“I knew it was going to come. I was there before. The same thing happened last time [he had hip surgery]. I started feeling good – it was an Olympic year, and at the Olympics, I started feeling really good, came back and it went well,” said Krejci. “I knew it might take a little bit longer than October or November. But, I’m glad it’s here now and I can just focus on the game.”

Regardless of whether it was post-surgery recovery or feeling a bit shackled by Julien’s conservative coaching tendencies, Krejci is playing his freest and easiest level of hockey the past month. That’s a big key for the sometimes streaky Krejci and a crucial piece to Boston’s drive to the playoffs if they want to be successful. 
 

Brad Marchand: NHL’s new face-off crackdown ‘an absolute joke’

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Brad Marchand: NHL’s new face-off crackdown ‘an absolute joke’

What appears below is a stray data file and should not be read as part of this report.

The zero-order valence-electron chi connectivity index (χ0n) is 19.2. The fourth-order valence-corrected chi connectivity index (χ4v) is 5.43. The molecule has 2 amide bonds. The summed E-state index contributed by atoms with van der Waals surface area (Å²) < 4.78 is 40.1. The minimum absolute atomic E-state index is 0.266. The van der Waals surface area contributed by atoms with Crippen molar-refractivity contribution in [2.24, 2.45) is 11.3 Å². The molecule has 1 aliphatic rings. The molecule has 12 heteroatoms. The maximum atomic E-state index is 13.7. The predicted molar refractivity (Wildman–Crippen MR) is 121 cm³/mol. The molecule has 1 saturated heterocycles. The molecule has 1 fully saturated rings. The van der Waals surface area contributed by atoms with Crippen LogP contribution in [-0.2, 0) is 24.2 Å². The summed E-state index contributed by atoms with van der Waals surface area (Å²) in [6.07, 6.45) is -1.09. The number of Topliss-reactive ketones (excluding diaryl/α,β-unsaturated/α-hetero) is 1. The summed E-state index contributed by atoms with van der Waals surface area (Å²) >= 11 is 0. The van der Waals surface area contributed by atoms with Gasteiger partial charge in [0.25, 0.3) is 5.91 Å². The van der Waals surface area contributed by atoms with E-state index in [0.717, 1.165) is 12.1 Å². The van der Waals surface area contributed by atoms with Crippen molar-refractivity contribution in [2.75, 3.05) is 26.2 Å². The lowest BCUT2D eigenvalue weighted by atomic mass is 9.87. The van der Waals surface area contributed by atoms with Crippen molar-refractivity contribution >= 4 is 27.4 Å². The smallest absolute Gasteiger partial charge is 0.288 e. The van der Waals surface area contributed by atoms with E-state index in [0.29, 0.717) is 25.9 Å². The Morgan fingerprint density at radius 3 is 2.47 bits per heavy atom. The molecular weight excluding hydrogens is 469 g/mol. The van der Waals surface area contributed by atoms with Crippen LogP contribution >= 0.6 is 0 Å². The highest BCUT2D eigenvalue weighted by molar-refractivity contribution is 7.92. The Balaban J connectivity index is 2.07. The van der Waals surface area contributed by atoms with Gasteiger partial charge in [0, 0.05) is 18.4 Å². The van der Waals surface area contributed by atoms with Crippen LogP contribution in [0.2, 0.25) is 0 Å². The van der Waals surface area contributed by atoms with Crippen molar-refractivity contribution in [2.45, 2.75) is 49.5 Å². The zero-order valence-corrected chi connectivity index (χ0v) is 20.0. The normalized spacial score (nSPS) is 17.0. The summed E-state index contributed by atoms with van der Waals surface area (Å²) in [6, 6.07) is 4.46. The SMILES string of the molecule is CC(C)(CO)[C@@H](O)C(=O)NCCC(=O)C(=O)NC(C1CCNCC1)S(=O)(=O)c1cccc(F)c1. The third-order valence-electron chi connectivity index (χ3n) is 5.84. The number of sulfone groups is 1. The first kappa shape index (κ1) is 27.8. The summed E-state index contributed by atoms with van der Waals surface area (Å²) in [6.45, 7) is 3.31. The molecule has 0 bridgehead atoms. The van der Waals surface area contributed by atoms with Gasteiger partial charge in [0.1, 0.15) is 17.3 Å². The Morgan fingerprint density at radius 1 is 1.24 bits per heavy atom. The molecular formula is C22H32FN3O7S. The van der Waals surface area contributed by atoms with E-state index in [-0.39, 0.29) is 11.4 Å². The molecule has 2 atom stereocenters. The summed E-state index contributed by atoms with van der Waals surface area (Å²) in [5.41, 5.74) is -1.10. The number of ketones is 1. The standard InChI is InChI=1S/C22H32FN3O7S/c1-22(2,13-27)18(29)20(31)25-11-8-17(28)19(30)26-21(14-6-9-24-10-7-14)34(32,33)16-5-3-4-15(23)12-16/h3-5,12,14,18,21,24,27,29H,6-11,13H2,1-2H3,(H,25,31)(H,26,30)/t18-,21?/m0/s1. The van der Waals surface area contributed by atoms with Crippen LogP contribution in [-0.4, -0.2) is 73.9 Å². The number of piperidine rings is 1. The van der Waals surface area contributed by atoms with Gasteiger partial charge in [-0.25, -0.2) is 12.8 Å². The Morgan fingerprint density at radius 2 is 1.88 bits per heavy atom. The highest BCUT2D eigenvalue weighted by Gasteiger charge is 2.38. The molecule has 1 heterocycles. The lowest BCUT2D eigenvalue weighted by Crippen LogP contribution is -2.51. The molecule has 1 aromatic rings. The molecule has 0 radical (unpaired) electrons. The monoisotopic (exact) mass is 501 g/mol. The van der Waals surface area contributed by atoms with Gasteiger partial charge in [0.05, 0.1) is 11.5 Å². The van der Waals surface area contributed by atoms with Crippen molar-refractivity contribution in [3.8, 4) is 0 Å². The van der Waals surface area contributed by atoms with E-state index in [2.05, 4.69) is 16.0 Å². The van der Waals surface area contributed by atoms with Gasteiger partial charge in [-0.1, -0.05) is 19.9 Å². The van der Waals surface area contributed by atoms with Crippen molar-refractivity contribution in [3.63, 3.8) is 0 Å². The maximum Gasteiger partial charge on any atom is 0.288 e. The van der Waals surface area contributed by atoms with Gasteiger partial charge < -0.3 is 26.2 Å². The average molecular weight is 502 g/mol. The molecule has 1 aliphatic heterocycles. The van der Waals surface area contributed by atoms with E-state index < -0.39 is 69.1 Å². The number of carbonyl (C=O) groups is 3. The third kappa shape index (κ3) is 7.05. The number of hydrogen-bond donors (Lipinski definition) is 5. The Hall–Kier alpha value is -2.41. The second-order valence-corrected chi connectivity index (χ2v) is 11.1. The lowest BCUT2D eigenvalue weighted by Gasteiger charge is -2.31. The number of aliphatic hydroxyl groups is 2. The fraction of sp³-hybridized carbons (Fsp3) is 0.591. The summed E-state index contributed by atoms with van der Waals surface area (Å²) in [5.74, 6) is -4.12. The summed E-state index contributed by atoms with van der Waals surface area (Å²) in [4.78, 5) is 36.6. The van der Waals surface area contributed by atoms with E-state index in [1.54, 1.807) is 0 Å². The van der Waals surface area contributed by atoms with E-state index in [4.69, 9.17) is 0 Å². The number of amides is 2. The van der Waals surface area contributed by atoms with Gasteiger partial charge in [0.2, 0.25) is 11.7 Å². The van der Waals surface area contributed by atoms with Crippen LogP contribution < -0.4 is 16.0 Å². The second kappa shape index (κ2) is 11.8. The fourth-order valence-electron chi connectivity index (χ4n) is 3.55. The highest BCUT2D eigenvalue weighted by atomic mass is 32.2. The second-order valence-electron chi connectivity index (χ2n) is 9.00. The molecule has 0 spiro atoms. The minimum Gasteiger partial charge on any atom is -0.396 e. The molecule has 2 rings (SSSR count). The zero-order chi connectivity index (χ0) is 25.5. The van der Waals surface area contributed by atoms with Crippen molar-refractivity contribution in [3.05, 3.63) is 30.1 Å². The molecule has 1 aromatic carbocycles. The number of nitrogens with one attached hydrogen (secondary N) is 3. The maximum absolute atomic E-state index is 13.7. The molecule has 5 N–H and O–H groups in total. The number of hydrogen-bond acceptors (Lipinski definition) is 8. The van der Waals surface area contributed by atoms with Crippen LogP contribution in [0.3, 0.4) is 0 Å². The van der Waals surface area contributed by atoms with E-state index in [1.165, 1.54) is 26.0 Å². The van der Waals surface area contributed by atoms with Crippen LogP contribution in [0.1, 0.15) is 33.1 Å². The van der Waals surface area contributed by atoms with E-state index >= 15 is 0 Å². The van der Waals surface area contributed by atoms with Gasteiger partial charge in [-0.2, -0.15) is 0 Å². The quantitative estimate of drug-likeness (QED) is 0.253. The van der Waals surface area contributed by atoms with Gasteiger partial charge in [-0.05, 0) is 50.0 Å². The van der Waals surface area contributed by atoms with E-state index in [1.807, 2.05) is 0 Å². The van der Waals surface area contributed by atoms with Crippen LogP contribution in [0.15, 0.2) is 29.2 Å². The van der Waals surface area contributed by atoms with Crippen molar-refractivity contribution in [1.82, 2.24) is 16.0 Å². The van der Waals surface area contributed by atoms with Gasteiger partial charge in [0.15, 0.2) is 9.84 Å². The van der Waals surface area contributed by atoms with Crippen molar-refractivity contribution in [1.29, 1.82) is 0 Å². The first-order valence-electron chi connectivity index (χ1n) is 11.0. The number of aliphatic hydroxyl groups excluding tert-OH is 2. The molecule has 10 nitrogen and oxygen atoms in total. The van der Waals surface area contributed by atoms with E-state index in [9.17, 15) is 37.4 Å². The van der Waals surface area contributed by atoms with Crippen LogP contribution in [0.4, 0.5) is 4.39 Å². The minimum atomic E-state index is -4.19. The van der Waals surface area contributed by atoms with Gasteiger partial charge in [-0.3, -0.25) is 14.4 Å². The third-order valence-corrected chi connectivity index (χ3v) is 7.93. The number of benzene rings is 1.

BRIGHTON, Mass – Count Brad Marchand among those NHL players that don’t like how closely officials are calling face-off violations so far this preseason.

The NHL is cracking down on run-of-the-mill slashing penalties to the arms and hands and calling an excessive number of penalties for forwards “cheating” in the face-off circle prior to the drop of the puck. 

This essentially means the opposing centers taking the face-off can’t be standing or have their sticks on the painted hash marks and instead must stand perfectly still while waiting for the puck to drop. Two consecutive violations of Section 10 of the rulebook will result in a two-minute delay of game: face-off violation penalty. It was called on numerous occasions for the first eight NHL preseason games played on Monday night.

Needless to say, Marchand was watching some games on Monday night while not playing in the first two preseason games for the Bruins and he called the stricter interpretation of the rulebook “an absolute joke.”

“The slashing [penalties] is one thing, but this face-off rule is an absolute joke. That’s how you ruin the game of hockey by putting that in there. They’re going to have to do something about that because we can’t play all year like that,” said Marchand. “Basically you have to be a statue. You can’t move. It takes away from the center iceman. I think there was even a play [in the game I was watching] last night where a penalty was called on a 4-on-4 before play on the first penalty had even started because of a draw.